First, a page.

Closing of Eastwood Elementary May Involve Conflict Of Interest
Posted by Buzz Beeler on 16th January 2017

March 8, 2013 1:19 am ET

Questions arise over President Schmidt’s vote to close school.

Source: Closing of Eastwood Elementary May Involve Conflict Of Interest

Once again the voices of the community fell on deaf ears as the Baltimore County School Board on March 5 voted to close the Eastwood Elementary School.

If you look closely you will see the possible conflict of interest that deals with School Board President Lawrence Schmidt and his vote to close the school.

I think what is important here is to look at the various reasons put forth for the closing and other factors that are supposed to enhance our students’ ability to take advantage of the STEM magnet program.  What strikes me as rather odd is the timing of this entire process.

What are the motivating factors for this closure and subsequent plans to sell the property to developers?  In order to sell the North Point Government Center, the county will have to relocate the North Point Precinct.  We already know through community meetings and statements made by county officials that the Eastwood facility is at the top of the list, despite what I believe is a complete lack of any study on the feasibility of the move and its impact on the community and the parents opposed to the move.

There are some interesting issues that come to light in the school board’s decision and none of them are good.

We’ll get to the conflict of interest in a moment but this deal to close the school is suspicious right from the get go.

Take the timing of the incident.  If the county was so concerned about creating a new STEM Academy the timing alone draws some suspicion.  It all coincides with the plans to sell the government center, which would require the relocation of the police precinct.

Now we have a new school superintendent, Dr. Dance who just came on board without any experience in the county system and yet he has this concept all wrapped up in his decision that runs parallel with that of County Executive Kevin Kamenetz.

Now is that a coincidence or what?

If you look at Patch’s article on Kamenetz touring the North Point Government Center, I said a long time ago that I believed this was a orchestrated move to begin the process that is unfolding today.

If the STEM program was so important, why is it being brought to fruition at the same time of the sale of county land?  To make it clear, you need one to do the other.

Judging by the media articles, of which there were many, the Eastwood community did not want to lose their school.  You see where that went.

Now back to my main point of the potential conflict of interest concerning board President Mr. Schmidt.  He votes yes which is a vote for development.  Now the question is, what does Mr. Schmidt do for a living?  He is a lawyer who specializes in development.  You might be interested in his partners, which include the former county executive Jim Smith, his son and David Gildea.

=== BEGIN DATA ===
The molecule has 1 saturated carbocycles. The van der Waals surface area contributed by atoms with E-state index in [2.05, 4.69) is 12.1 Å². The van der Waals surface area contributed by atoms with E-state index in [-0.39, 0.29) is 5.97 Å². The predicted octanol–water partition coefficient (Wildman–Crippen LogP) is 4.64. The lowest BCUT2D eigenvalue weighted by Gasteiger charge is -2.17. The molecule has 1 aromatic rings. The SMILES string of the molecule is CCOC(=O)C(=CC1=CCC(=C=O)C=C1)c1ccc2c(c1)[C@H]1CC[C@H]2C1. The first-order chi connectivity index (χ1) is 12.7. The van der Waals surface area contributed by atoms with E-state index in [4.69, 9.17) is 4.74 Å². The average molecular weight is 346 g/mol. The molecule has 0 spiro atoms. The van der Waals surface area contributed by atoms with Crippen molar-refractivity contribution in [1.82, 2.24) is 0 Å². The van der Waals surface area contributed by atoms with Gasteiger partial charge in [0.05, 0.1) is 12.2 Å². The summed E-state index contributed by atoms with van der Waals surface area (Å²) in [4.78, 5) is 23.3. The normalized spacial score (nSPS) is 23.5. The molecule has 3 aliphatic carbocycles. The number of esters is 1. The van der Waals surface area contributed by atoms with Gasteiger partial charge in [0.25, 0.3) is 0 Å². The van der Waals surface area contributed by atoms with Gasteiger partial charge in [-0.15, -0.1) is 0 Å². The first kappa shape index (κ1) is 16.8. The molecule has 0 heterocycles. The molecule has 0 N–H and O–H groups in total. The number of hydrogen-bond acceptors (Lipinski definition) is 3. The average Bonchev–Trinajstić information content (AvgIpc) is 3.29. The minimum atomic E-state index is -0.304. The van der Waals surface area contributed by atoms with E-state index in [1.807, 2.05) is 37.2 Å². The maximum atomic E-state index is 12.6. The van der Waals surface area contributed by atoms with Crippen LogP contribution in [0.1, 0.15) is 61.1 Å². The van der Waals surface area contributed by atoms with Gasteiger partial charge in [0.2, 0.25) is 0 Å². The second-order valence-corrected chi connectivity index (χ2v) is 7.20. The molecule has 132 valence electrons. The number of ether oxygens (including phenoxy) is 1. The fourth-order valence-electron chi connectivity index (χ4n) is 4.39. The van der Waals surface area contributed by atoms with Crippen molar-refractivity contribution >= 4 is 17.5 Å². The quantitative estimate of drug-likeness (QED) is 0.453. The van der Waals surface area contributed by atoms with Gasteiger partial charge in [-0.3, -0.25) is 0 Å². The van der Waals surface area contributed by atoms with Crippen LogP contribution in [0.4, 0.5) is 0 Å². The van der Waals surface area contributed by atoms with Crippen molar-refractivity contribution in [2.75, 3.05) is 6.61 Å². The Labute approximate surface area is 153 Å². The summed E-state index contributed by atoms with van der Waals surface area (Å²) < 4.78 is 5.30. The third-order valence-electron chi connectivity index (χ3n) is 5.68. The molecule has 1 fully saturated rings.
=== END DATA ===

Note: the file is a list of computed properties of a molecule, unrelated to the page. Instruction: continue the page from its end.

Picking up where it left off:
You might also be interested in two major land deals on the east side that were represented by this firm.  They were the Yorkway development (see PDF file) and the Fort Howard proposed development.

What is interesting, especially in the Yorkway deal, is the statement made by then-Council Chairman Kevin Kamenetz.  At the time he said the sale price of the land and the move concerned him. In addition, he said he would block the matter from coming to a council vote.  He did neither but instead voted for and signed off on the project as Council Chairman.  (See PDF articles)

Jennifer Bevan-Dangel from Common Cause Maryland said that, “the appearance of this issue is incredible.  If not a direct conflict of interest it certainly raises red flags for the citizens of Baltimore County.”

She went on to say the county needs to take a step back and restore the faith of the people in their government and their voices being heard.

In this particular case, Ms. Bevan-Dangel spoke to the issue of the vote leading to the possible avenue of profit given the history of various members involved.  Board President Lawrence Schmidt was appointed in 2009 during the administration of then-county executive Jim Smith, now one of the members of the law firm of Smith, Gildea & Schmidt.

The question I have is that every one of those involved in this deal are all attorneys, including a former judge, and they should know that we expect them to perform to and we hold them to a higher standard of ethical conduct.

If anyone doubts the current state of affairs in Baltimore County, one only has to look at the latest headlines in the Baltimore Sun in dealing with the speed camera issue.  An interesting twist is a sidebar article which reveals Jim Smith’s involvement with the speed contractor ACS and the ethics charged filed against him by Steve Bailey of Americans for Prosperity.

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